Preparing for bad weather

Bad weather can cause problems for staff and businesses alike – so what do employers need to bear in mind when the mercury drops?

According to forecasters, the UK looks set for a re-run of last year's severe snow and plummeting temperatures, with the accompanying travel chaos – and headlines about why the UK seems to be so uniquely underprepared for cold weather.  

Workplaces must by law be a 'reasonable temperature'

Stay safe, stay warm

Employers should consider whether they need to take any steps to ensure that workplaces are safe in cold weather, such as gritting outdoor areas and car parks. 

Employers are required under health and safety law to ensure that the workplace is a 'reasonable temperature' and the HSE Code of Practice recommends a minimum temperature of 16°C (or 13°C for rigorous physical work).  

In practice, many employees may feel uncomfortably cold at those temperatures – research suggests that this may particularly affect women, due to their lower metabolic rate – so to avoid a shivering, unhappy workforce, businesses may need to invest in extra heating or provide warmer uniforms.

Home comforts

If travel is likely to be disrupted it may be helpful to encourage office-based employees to work from home, although for many jobs – particularly in the transport sector – this won't be feasible. 

For this to work, employees will need to have adequate and safe facilities at home (and suitable childcare/arrangements for dependents).  

Bear in mind that an employer can't force an employee to work from home unless the contract provides for this, although employees may see this as a better option than taking annual leave or losing out on pay (see below).

Show me the money

Employers are not legally obliged to pay employees who are unable to attend work due to travel disruption or adverse weather, unless required to under an employment contract or collective agreement.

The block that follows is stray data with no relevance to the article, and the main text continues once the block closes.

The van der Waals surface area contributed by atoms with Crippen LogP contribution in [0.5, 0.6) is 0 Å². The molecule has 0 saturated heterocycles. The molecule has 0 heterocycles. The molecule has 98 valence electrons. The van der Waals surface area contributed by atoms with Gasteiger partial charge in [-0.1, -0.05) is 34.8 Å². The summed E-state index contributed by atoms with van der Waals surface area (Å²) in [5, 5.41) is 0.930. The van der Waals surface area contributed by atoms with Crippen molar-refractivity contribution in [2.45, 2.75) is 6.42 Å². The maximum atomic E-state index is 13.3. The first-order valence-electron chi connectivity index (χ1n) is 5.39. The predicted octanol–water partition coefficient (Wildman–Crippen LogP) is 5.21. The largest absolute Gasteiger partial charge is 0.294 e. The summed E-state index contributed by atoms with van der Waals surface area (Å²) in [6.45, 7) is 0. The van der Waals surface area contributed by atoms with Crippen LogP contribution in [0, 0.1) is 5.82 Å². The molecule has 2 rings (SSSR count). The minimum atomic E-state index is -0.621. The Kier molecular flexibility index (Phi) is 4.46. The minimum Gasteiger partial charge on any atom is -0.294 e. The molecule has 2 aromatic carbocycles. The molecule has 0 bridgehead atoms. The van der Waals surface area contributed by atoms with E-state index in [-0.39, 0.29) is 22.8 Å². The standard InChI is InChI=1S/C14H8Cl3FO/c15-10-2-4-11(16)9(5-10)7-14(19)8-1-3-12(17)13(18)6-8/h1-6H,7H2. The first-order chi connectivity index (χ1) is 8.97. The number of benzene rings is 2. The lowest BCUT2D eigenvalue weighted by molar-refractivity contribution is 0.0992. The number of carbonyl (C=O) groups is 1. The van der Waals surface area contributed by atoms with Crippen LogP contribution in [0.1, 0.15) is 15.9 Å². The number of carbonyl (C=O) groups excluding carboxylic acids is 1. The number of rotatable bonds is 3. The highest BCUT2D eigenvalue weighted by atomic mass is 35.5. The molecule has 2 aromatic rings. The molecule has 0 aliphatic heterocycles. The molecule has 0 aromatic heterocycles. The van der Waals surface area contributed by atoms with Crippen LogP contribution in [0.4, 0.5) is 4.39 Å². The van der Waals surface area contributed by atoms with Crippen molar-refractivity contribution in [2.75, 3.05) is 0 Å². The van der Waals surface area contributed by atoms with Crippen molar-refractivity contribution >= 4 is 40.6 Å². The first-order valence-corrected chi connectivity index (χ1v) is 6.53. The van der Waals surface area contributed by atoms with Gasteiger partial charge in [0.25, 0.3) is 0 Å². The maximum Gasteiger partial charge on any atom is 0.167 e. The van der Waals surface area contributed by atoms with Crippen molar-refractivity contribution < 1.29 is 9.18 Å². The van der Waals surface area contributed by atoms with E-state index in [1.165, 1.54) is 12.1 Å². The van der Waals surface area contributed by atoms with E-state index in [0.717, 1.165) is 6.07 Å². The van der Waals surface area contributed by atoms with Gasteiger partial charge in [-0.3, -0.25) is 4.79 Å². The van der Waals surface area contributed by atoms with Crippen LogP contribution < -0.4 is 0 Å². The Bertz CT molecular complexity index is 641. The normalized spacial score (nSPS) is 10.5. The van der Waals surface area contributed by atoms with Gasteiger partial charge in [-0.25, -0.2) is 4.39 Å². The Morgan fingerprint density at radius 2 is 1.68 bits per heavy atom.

But businesses may wish to take a pragmatic approach: They could agree to pay employees on a discretionary basis for one or two days' absence or, failing that, could offer employees the option of treating the absence as paid holiday. 

It may be worth having a 'travel disruption' policy in the staff handbook to set out guidelines on this. For drivers, management will no doubt have a contingency plan in place for those who simply cannot avoid being late or absent. 

Employers should also bear in mind the likelihood that childcare providers and schools may also be closed, so employees may have to take time off to care for dependents. Again, this statutory leave is unpaid.

Entitled to pay

By contrast, if an employer closes its premises, this is a temporary lay-off for which employees are entitled to be paid unless their contract specifies otherwise. If there is such a contract term, employees with a month's service or more who are available for work will be eligible to receive a guarantee payment.

Whatever approach a business chooses, it is far better to have thought about the issue in advance rather than making panicked decisions when the (snow)storm hits.